Updated: Mar 23 2005, 05:30am hrs
Tuesdays strike by staff at state-run banks and old private sector banks protesting reforms reflects a myopic resistance to efficiency-inducing changes in an environment for long circumscribed by lazy banking. The unions say they are protesting the governments merger plans for state banks and also the proposal to increase FDI in private banks. Considering the fact that our commercial banks employ about 800,000 people in some 46,000 branches, resistance is but natural. Especially, as this constituency fears erosion of what it considers its natural turf, or rather, an unimpeachable monopoly.

Our strikers argue that as the industry has established itself strongly, there is no need for mergers to increase the size! Unions suggest nationalised banks be used to boost developmental activities in the rural areas for economic growth. But ample and data-backed evidence has proven how the existing set-up has not delivered. And consider this. Though the average employee salary in a PSU bank is quite similar to that in private banks, the business generated or income per employee in 2003-04 in HDFC bank, was 195% better than the SBI counterparts. A recent news report revealed business conducted by SBI is nine times bigger than that of HDFC, while its staff size is 36 times larger! Systemic inefficiencies in state-run banks have been much documented. There is a visible consumer shift too, the pace of which will only grow with strikes of this nature. The resultfaster loss of marketshare by PSU banks.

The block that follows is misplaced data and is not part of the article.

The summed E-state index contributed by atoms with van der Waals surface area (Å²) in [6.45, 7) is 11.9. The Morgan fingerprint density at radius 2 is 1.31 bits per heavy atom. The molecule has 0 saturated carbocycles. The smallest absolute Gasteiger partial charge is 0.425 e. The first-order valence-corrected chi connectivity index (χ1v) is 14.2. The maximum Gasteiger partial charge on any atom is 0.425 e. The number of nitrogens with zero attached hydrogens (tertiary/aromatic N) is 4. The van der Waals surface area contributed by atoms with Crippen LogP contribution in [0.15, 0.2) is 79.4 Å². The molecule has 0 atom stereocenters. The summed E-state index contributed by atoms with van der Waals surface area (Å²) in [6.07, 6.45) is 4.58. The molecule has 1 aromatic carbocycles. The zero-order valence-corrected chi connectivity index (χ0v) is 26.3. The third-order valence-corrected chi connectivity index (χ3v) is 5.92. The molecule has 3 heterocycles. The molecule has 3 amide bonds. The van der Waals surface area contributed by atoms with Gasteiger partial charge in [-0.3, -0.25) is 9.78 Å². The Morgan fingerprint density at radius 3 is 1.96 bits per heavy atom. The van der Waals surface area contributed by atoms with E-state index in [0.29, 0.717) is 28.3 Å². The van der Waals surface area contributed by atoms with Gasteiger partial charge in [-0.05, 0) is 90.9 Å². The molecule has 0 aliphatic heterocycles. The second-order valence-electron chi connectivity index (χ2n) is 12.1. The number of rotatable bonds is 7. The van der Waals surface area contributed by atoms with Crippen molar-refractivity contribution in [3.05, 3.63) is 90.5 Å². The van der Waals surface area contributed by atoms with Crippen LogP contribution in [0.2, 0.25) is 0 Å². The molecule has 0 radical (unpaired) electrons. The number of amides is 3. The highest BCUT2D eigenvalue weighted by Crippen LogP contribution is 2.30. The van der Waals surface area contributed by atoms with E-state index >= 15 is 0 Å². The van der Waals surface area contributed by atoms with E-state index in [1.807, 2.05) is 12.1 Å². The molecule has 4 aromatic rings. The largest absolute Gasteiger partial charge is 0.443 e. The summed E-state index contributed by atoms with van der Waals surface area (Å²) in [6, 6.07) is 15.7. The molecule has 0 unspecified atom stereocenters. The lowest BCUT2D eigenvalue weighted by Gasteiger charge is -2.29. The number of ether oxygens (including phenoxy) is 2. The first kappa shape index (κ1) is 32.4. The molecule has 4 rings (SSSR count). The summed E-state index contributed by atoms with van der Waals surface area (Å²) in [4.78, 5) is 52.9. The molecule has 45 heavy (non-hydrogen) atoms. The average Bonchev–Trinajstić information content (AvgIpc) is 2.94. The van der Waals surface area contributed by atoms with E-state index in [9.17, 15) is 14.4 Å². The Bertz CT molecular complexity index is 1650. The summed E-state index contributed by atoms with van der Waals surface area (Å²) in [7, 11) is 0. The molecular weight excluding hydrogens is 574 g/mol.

Gone are the days when customers did not have a choice and bank employees could dictate terms. The writing is on the wall. If they continue to resist change, then more and more customers will desert public sector banks for their private sector rivals. And as the regulatory structure becomes more open to overseas investment as indeed it must, weak banks will become ready targets for takeovers and mergers. In the circumstances, it is better if banks restructure and achieve levels of efficiency to become strong players in the post-2009 scenario. Reforms are the way ahead, strikes or no strikes.